• Have Fried Artichokes from the Jewish Ghetto restaurant Pipeno 39 06 68806629
• Eat Frito Pollo (On most menus)
• Eat Gelato from Giolitti The Oldest and the Best – Be prepared the lines are long but worth it
• Hard Rock Café Roma Legendary 10oz Burger - Sometimes you just need a cheeseburger
• Try Limoncello after dinner
• Visit the Oldest Café in Rome Caffe Greco on Via Condotti – Have an espresso
• Order a Big Beer - LOL
• Eat Pizza at Da Baffetto Historic Pizzeria Via del Governo Vecchio, 114 Rome 00186
• Try a Radicchio and smoked provolone pizza
• Restaurant Matricella Al Fresca Via De Leone 4 – AMAZING – Try the Ricotta Fritta - Buffalo Mozzarella and Ricotta Chocolate Cheesecake - Make Reservations
• Super Fancy Eat at Restaurant Quinzi and Gabrieli - Eat Wart Venuses (Scallops) Specialty - Make Reservations
• Restaurant Trattoria Trifone "Thursday is Gnocchi Night" try the Roman Style Artichokes - Spaghetti Carbonara - Gnocchi with Gorgonzola - fried zucchini flowers ricotta and parma ham frittata
• Eat a Tartufo by the Trevi Fountain
• Have Pizza near the Vatican at Pizzarium Via della meloriia 43 (3974-5416) they hand select the olive oil and grains
Most of all enjoy your trip! Be smart - Be Safe!
Your list is interesting and while it may be of interest for a newcomer, I do take exception with a few of your choices.
For example: Do not eat anywhere there is English on the menu??? Many restaurants in Rome have English menus or English translations on their menus. Are you certain that Quinzi Gabrielli,for example, offers no written English translation?
And while l I have eaten at many Roman restaurants, I certainly have not seen pollo frito on most of them.
It is Piperno, not Pipeno, by the way.
Thanks Erica - Let me clarify. I have been to Roma several times. Understand most CHOWHOUNDS are about food and not fun - I think both are important. Because these posts reach a wide range of people traveling on various budgets with different goals I proposed some street food and special occasion restaurants.
Do not eat where there is ONLY english on the menu (Tourist traps and bad food). Sure translations are fine but it is the adventure that is most exciting. Agreed some fine restaurants in Roma offer english translations.
Pollo Frito is just a safe meal, simple fried chicken cutlet, that is always delicious, and yes a typo.
I once asked a chef why you don't see chicken any more (and I am not the only person to have noticed) and she said nobody asks for it. That is a bit circular, but it's also a fact that my husband refuses to buy it any more unless we get a special pollo ruspante from outside Rome. Needless to say, there's a world of difference.
The absence of chicken from menus in Roman restaurants had not even occurred to me until I read these posts. When I ate at Paris Restaurant in Trastevere among other items, my wife ordered a chicken special and it was great. It was chicken braised in a light tomato sauce with some peppers.The tomato sauce was delicious and the bird was incredibly tender, we were both impressed. i just checked their menu on line and the standard menu does not even have a section for chicken, just meat then fish. Interesting.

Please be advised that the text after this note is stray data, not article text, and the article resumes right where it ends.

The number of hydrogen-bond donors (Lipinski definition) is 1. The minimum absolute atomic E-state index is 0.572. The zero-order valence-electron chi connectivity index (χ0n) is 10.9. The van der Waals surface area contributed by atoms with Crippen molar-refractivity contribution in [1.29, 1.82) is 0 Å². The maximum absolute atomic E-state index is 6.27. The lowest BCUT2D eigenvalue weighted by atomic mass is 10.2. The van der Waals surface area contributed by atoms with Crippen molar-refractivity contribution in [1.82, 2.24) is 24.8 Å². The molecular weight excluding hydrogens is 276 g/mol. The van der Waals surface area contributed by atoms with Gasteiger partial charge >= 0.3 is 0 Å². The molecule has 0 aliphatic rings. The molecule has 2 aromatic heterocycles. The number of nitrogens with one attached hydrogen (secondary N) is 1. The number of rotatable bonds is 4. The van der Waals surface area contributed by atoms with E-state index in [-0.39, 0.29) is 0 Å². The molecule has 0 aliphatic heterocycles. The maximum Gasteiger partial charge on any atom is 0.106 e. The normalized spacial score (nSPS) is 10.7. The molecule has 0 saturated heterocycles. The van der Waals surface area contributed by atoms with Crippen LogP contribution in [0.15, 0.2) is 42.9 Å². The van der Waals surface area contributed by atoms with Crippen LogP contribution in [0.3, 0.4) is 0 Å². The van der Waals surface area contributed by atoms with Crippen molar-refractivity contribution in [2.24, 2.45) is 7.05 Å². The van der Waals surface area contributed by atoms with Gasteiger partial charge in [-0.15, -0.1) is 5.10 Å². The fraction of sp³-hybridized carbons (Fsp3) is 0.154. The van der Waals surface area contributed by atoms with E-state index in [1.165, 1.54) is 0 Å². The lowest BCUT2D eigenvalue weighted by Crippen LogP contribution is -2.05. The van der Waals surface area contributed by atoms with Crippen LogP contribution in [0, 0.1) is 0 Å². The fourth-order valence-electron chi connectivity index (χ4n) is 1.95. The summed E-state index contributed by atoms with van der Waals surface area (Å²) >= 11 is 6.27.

While I can't give you any specific recommendations on Where To Eat in Rome...I can offer a few general ideas on what to eat. It's pretty hard to find a "bad" restaurant in Italy...almost anywhere you go will be good, as long as you stay away from the restaurants frequented by tourists on the main piazzas. For dinner try to avoid going at 8:30pm...that's usually when all the Italians like to eat dinner...you'll be seated easier if you show up a little earlier.
For an easy lunch/take out dinner, Rome has great "pizza al taglio" or pizza by the slice. One of my favorites is the potato-rosemary pizza, a specialty of Rome. Usually, whereever they sell "pizza al taglio" you can also find the super yummy, yet oh-so rich fried and stuffed risotto balls or "suppli" as they call them in Rome. Eat one of those and you won't need to eat again for a long time!
If you happen to come across an outdoor food market...look for a truck selling "porchetta" or "arista" ...it's whole roasted pig on the spit...seasoned with lots of garlic and fresh herbs...they'll put it in a "panino" for you. Both Rome (Lazio region in general) and Tuscany have great porchetta (...and Umbria, for that matter).
If you have lunch at Colline Emiliane, you will probably not have much appetite for dinner, and I think the weather will be too hot to do justice to their food. Lots of places are open for lunch on Sundays. Take-out is not a restaurant concept. If you want take-out, go to a tavola calda. Near the Vatican, this could be Franchi, on the corner of via Terenzio and via Cola di Rienzo. I haven't been to Gine, but it sounds nice.
re: L nrs
I know there is a good and large tavola calda on via del corso, not too far from the spagna area. If you think this sounds like a good option for you, why not ask at your hotel if they are familiar with it. It's very close to where you are, and it has a large-ish sign that says "Tavola Calda" :) On the other hand, if you follow via Condotti (or Carozze or Frattina or Borgognona- I don't know which street you are on there), down the the Corso, turn right to take it toward Piazza del Popolo. It will be on your left.
As far as Il Matriciano, I love it. You must try the matriciana- but make sure they are open for lunch on the day you want to go.
About high chairs- the Italian word for it is "seggiolone". When you call the restaurant for a reservation, tell them you are two adults (due adulti) and one small child (bambino/a)- and ask for a seggiolone. Not all restaurants will have them, but many will (they just don't put them on display the way many here in the states do). As an infant, I was a regular at many fine Roman eating establishments, and I've got the highchair photos to prove it!
Don't forget to get the fantastic pizza bianca from Il Forno on the corner in the campo dei fiori, behind the flower vendor.
Good luck and buon appetito!